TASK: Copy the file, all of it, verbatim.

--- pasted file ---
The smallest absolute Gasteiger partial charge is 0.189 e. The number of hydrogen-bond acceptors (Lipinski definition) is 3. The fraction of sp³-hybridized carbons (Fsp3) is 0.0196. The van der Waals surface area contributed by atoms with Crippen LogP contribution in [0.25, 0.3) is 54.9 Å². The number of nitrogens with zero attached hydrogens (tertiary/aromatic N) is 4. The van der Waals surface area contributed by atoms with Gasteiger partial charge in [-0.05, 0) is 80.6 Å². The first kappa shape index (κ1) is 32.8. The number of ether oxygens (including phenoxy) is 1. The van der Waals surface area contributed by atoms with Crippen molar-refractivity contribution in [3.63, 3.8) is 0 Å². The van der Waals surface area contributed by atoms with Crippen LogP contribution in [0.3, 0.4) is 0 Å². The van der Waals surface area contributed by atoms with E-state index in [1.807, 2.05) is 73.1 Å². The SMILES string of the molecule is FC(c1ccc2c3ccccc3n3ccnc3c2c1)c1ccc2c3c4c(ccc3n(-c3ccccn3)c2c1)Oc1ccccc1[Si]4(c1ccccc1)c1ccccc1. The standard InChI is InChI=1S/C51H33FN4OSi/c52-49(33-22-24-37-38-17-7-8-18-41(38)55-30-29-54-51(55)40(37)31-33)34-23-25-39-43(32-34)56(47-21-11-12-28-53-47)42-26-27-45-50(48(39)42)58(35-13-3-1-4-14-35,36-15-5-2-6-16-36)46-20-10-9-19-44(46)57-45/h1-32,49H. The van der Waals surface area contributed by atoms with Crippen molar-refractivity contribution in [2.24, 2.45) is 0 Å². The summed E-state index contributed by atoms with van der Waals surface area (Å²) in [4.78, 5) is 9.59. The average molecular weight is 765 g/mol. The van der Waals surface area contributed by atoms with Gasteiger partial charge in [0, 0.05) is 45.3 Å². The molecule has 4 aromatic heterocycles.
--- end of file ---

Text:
The smallest absolute Gasteiger partial charge is 0.189 e. The number of hydrogen-bond acceptors (Lipinski definition) is 3. The fraction of sp³-hybridized carbons (Fsp3) is 0.0196. The van der Waals surface area contributed by atoms with Crippen LogP contribution in [0.25, 0.3) is 54.9 Å². The number of nitrogens with zero attached hydrogens (tertiary/aromatic N) is 4. The van der Waals surface area contributed by atoms with Gasteiger partial charge in [-0.05, 0) is 80.6 Å². The first kappa shape index (κ1) is 32.8. The number of ether oxygens (including phenoxy) is 1. The van der Waals surface area contributed by atoms with Crippen molar-refractivity contribution in [3.63, 3.8) is 0 Å². The van der Waals surface area contributed by atoms with Crippen LogP contribution in [0.3, 0.4) is 0 Å². The van der Waals surface area contributed by atoms with E-state index in [1.807, 2.05) is 73.1 Å². The SMILES string of the molecule is FC(c1ccc2c3ccccc3n3ccnc3c2c1)c1ccc2c3c4c(ccc3n(-c3ccccn3)c2c1)Oc1ccccc1[Si]4(c1ccccc1)c1ccccc1. The standard InChI is InChI=1S/C51H33FN4OSi/c52-49(33-22-24-37-38-17-7-8-18-41(38)55-30-29-54-51(55)40(37)31-33)34-23-25-39-43(32-34)56(47-21-11-12-28-53-47)42-26-27-45-50(48(39)42)58(35-13-3-1-4-14-35,36-15-5-2-6-16-36)46-20-10-9-19-44(46)57-45/h1-32,49H. The van der Waals surface area contributed by atoms with Crippen molar-refractivity contribution in [2.24, 2.45) is 0 Å². The summed E-state index contributed by atoms with van der Waals surface area (Å²) in [4.78, 5) is 9.59. The average molecular weight is 765 g/mol. The van der Waals surface area contributed by atoms with Gasteiger partial charge in [0, 0.05) is 45.3 Å². The molecule has 4 aromatic heterocycles.